Trip Start Jun 27, 2010
11Trip End Aug 19, 2010
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We arrived at 1:30ish on Saturday. We went to the taxi stand and got in cab with Mathew McDonald who pointed out landmarks on the way into Dublin. He told us he was avoiding traffic on the carriageway because there was a football game at a local stadium. We asked if it was soccer and he no it was Gaelic Football. Of course, we had never heard of it and he explained that it was sort of a combination of soccer and rugby - the ball is kicked and thrown. Plus, the players are very aggressive and they wear no protection like they don't in rugby. So, the Irish call soccer soccer and football means Gaelic Football. All and all, he was an hospitable and energetic tour guide who happened to drive a cab. It was a wonderful introduction to genuine Irish hospitality thanks to Matthew.
We arrived at the house at about 3:00 p.m. and James, the son oft he exchangers, let us in and explained some of the things we needed to know about the house. After he left, Skip walked to the nearby grocery store to buy a few items and at 5:00 we watched the Gaelic Football. It is the oldest sport still played in the world. After that, we watched some more TV and went to bed. The master bedroom does not have a bathroom attached like we are used to; it is down 7 steps, then 3 or 3 steps across a landing then up 3 more steps. Honestly, in the middle of the night it is a pain! Anyway the house is nice; it always takes us, or at least me (Sheila), a day or two to feel comfortable in someone else's home and then I am fine.
Donnybrook was once the location of Donnybrook Fair, a fair held from the time of King John onwards, which became notorious for drunkenness and violent disorder. This gave rise to the term a donnybrook, meaning a brawl or fracas. The fair was banned in 1855, but a supermarket called Donnybrook Fair is on the main street. Parts of the lands on which Donnybrook Fair took place are occupied by Donnybrook Rugby Ground and Herbert Park. It is also one of the more affluent areas of Dublin.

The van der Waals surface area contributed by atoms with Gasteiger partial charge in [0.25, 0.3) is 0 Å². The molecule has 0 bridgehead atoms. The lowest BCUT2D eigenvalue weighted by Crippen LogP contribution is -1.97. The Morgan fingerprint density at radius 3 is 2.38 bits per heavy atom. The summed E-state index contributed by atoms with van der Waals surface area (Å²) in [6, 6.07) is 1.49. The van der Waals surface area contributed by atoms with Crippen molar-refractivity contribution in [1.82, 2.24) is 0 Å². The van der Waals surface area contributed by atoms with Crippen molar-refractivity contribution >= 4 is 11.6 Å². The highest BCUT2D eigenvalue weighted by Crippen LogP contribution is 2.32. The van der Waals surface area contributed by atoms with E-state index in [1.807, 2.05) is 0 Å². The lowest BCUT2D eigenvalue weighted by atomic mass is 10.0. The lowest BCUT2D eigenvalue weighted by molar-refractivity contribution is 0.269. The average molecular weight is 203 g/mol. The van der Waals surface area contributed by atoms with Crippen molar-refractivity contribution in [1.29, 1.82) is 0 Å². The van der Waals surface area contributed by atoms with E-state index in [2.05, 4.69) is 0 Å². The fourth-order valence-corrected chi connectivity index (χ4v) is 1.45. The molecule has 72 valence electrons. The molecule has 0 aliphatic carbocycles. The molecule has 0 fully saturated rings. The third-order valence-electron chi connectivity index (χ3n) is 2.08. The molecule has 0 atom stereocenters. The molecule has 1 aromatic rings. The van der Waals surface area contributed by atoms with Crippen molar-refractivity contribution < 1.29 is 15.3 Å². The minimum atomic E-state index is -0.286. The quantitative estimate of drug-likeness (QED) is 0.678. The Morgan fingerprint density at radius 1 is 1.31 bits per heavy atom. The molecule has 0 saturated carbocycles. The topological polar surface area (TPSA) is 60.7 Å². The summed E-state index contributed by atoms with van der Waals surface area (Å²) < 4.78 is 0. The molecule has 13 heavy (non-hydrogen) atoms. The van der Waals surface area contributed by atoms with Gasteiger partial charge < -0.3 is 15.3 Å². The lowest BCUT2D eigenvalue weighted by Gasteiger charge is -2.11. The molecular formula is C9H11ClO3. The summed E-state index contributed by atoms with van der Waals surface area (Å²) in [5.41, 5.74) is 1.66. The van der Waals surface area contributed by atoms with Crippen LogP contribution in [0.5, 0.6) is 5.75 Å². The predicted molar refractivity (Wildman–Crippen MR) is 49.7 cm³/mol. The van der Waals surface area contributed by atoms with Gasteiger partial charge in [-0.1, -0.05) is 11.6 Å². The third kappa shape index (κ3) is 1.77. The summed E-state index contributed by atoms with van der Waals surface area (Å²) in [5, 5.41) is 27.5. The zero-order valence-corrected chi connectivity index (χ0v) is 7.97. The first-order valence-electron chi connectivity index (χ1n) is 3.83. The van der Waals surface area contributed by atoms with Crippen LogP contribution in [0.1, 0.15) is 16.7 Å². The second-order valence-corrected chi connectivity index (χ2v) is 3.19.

We went to the kitchen for breakfast. I (Skip) found an espresso coffee maker and took it apart to figure how to make his morning coffee. I loaded it and put it on the gas burner and put the lid down, after a while I heard it steam and then suddenly it erupted spraying coffee all over the small kitchen area. It was an early morning cleaning session complete with locating the ladder for the ceiling. Following a long delay we had eggs, toast, Sheila had tea and I had orange juice. What an experience. Later in the afternoon we went on line to find the express pot with an explanation of how it operates. It was also time to get caught up on the laundry which is located in the out house behind the kitchen. Adjustment to other systems is always a little difficult, as the washing machine also serves as the dryer and the tub is not very large, and the drying takes forever.